Yet another proposal I just submitted a minute ago in reply to a call-for-papers. The hellish thing with sent-in abstracts is that they sometimes are accepted. And then you indeed have to write up the paper or article you suggested.  Nowadays the Internet and its subsidiary, the World Wide Web, constitute conceptual spaces for rich human communication and interaction. The still growing technology-based possibilites for human action mediated online seemingly render this spaces in certain respects evermore similar to the offline world. It can be tentatively stated that seen from the emic vantage point of many users the whole … Continue reading

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postmodern cyberpunk

Within its comparatively short time span of existence, ↑cyberpunkreview.com developed to be a genuine premium resource on cyberpunk and related issues. There is not only the vast collection of reviews, which was expanded from movie-reviews to including game- and literature-reviews as well, at its main page, but the ↑virtual meatspace quickly became a highly interesting forum, carrying some high-calibre discussions. I am especially entranced by the discussion-thread ↑Cyberpunk Narrative started by ↑illusivemind, dealing with the issue of cyberpunk being postmodern literature or not—and what good classifications like that do at all. In my view during the discussion again striking similarities … Continue reading

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hacking the himalayas

  If I remember correctly it was back in 1987 that I was in Lhasa for the last time. Unfortunately [?] during my “career” my original regional focus, Karakoram and the Himalayas, somehow went out of sight and I defected to cyberanthropology. Now tech culture journalist and co-editor of ↑boingboing ↑Xeni Jardin travelled “to the top of the world to learn how ancient cultures adapt to a new, interconnected world while still holding on to their sacred traditions.” Seen from my anthropologer’s vantage point I’d jettison the “adapt” and would phrase the statement a bit differently, but we get the … Continue reading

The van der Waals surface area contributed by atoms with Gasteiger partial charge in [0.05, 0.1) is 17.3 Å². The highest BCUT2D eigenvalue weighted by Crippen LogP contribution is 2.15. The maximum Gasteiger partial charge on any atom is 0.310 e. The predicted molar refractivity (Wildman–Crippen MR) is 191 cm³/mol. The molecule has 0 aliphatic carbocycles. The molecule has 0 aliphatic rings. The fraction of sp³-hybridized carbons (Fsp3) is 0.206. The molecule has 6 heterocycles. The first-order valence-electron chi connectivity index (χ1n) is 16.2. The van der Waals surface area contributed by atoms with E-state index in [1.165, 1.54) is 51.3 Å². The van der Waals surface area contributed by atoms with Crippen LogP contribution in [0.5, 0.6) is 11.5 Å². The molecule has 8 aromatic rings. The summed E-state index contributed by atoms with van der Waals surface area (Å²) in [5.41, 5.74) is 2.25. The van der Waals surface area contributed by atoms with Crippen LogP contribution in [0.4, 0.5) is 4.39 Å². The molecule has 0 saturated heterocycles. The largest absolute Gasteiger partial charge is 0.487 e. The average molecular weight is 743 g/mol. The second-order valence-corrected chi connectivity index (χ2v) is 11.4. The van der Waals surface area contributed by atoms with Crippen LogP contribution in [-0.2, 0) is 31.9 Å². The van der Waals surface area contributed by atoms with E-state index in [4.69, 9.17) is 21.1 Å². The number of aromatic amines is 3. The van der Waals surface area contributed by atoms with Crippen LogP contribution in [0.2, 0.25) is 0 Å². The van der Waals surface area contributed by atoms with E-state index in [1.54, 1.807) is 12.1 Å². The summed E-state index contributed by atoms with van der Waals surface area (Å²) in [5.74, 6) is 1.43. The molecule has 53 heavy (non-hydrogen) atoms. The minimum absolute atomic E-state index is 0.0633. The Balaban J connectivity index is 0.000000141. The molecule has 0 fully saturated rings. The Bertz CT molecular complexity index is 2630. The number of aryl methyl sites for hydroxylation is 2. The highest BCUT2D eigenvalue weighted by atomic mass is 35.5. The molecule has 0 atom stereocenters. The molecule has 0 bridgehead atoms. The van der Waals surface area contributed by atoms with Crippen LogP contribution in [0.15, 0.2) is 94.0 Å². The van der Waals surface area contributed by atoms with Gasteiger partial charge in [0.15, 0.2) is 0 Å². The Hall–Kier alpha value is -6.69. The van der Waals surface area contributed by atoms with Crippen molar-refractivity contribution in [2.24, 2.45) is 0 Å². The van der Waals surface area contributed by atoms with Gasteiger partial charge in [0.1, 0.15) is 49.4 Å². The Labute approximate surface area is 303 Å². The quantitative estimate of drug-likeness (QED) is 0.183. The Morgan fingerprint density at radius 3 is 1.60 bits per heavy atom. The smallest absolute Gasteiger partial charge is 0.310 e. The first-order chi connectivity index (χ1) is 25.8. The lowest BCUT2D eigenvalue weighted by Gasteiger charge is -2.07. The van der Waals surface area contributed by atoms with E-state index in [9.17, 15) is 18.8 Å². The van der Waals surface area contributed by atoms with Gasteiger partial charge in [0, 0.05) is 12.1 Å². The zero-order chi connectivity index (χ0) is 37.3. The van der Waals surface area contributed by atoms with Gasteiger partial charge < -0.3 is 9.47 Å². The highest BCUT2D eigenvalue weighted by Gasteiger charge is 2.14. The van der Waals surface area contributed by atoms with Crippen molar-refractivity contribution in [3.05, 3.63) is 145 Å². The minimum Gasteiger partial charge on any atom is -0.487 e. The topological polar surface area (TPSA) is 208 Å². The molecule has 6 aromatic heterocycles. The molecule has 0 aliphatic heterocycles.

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appropriating kuhn

  Again things are falling into place. Most of the day I spent with thinking about cultural appropriation, the literary genre cyberpunk, anthropology and the connections between all three ‘things’. Finally I wrote up ↵appropriating cyberpunk hinted to today’s achievements of mine and went out to haunt the bookstores for a new copy of Appadurai’s “Modernity at large” because my own copy somehow got lost—give it back, you bastard, whoever you are to whom I lent it. The first three stores didn’t have it in stock, the fourth’s clerk slammed the door right into my face at 18:01h and meticulously … Continue reading

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appropriating cyberpunk

  In his article ↑“The economies of online cooperation: Gifts and public goods in cyberspace” (↵Kollock 1999) ↑Peter Kollock says about digital goods:  Online communities exist within a radically different environment. The setting is a (1) network of (2) digital (3) information, and each of these three features drives important changes. It is a world of information rather than physical objects. Further, it is digital information, meaning that it is possible to produce an infinite number of perfect copies of a piece of information, whether that be a computer program, a multimedia presentation, or the archives of a long e-mail … Continue reading